KV-1 to IS-1

soviet flagFrom the heavy tank KV-1 to the Iosef Stalin tank.
History, development, service, specifications, statistics, pictures and 3D model.


Heavy tanks KV-1S

KV-1S, KV-13, KV-85.
Type: heavy battle tank.

Problems with the KV-1

After the Wehrmacht had already begun in 1942 to improve the armament and armour of its previous main tank models Panzer III and Panzer IV and to introduce the new 7.5cm Pak 40 widely to the Eastern front, the Russians were aware that the German new heavy Tiger tanks and Panzer V Panthers would also appear in the foreseeable future.
Therefore the Russians saw themselves forced to put their so far exclusive attention from the simplification of the mass production of the past tank models on an improvement of the quality.

arrow here to Part I: KV heavy tank.

The vehicle that needed the most attention was clearly the heavy KV tank. Since the reconstruction of the relocated Kirovskiy plant in Chelyabinsk, the Kotin Development Office, called TsKB-2 (Central Development Office 2), had introduced a number of modest improvements to the KV-1.
Under the assumption that one cannot have enough of the best, the new KV-1 model 1942 had an even thicker armor on the hull and turret than the previous KV-1 model 1941.
The new version reinforced the hull armour from 75 mm to 90 mm and a new cast turret was designed which had a frontal armour of 120 mm.

The KV-1 model 1942 was built in two forms: with the earlier thick welded turret, and with the latest type of thicker cast turret. It was almost identical in appearance to earlier models, the only noticeable exterior change was the angled overhang on the back, which was round on the 1941 model.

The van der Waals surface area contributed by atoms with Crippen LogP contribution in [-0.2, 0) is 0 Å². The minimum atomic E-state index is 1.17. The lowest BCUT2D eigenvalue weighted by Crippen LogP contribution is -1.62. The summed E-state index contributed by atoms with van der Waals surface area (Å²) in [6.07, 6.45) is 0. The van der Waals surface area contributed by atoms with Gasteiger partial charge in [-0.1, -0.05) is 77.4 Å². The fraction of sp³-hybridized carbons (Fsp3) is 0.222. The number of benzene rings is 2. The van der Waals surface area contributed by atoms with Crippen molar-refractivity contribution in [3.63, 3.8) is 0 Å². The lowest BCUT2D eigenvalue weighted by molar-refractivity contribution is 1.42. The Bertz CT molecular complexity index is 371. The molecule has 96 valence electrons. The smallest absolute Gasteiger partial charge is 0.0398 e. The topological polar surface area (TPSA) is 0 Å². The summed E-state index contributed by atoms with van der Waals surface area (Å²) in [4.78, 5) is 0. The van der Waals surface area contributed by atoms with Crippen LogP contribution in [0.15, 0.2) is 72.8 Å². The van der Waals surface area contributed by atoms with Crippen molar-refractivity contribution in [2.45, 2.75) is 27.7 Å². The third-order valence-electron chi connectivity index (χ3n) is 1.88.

However, the added armour made the 1942 KV-1 even slower and less drivable than the previous versions. With the advent of the new German long-tube, armor-piercing 75mm guns and the new shells, even this thicker armour was vulnerable to the new generation of tank guns and anti-tank guns on the battlefield.

This forced the Soviet High Command already in summer 1942 to remove the KV tanks from the tank brigades and to use them in independent regiments to support the infantry, where their low speed and mobility did not hinder the T-34‘s operations.
Therefore, the chief engineer of TsKB-2, N Dukhow, was commissioned to redesign the KV tank under highly contradictory aspects.

The original KV-3 project would have clearly met the needs of the Soviet High Command, because it would have restored the reasonable situation that a heavy tank was usually better armed in all armed forces than the standard medium tank. In addition, the KV-3 was better motorized and would be more mobile than the current KV-1.

But the introduction of the KV-3 would also have required the opening of new production facilities for its engines, gun and associated ammunition. However, this was clearly unacceptable to the Russians, as in the summer of 1942 they hardly managed to produce more tanks than were lost on the battlefields.


Since neither the new engine nor the new gun were acceptable alternatives, Duhkow was forced to improve the mobility of the KV tank by reducing the armor back to the level of the KV-1 model 1941.

At the same time, however, Dukhow made much-needed improvements to the turret design of the KV-1. While the KV-1 had a turret crew of three, but the third member only filled the archaic role of the rear turret machine gunner, the commander was overloaded with the additional task of the loader of the gun.
The situation with the KV-1 was indeed much worse than with the T-34 tank, because the commander of the heavy tank did not even have access to an immediate turret hatch, which was located above the rear gunner instead. So it was impossible for him to direct the action of the KV-1 from an open turret hatch, as it was usual with the German tank commanders.
With the KV-3 Object 222 this problem was solved, but just like with the Object 220 this was not taken over with the KV series model so far.

prototype KV-1S

The prototype of the KV-1S

Dukhow’s new version, the KV-1S (‘S’ for skorostniy = fast) corrected this problem by placing the commander behind the gunner with a 360-degree cupola and using the rear turret-MG gunner as a loader.
This new KV-1S also received the urgently needed power transmission improvements and went into production in August 1942.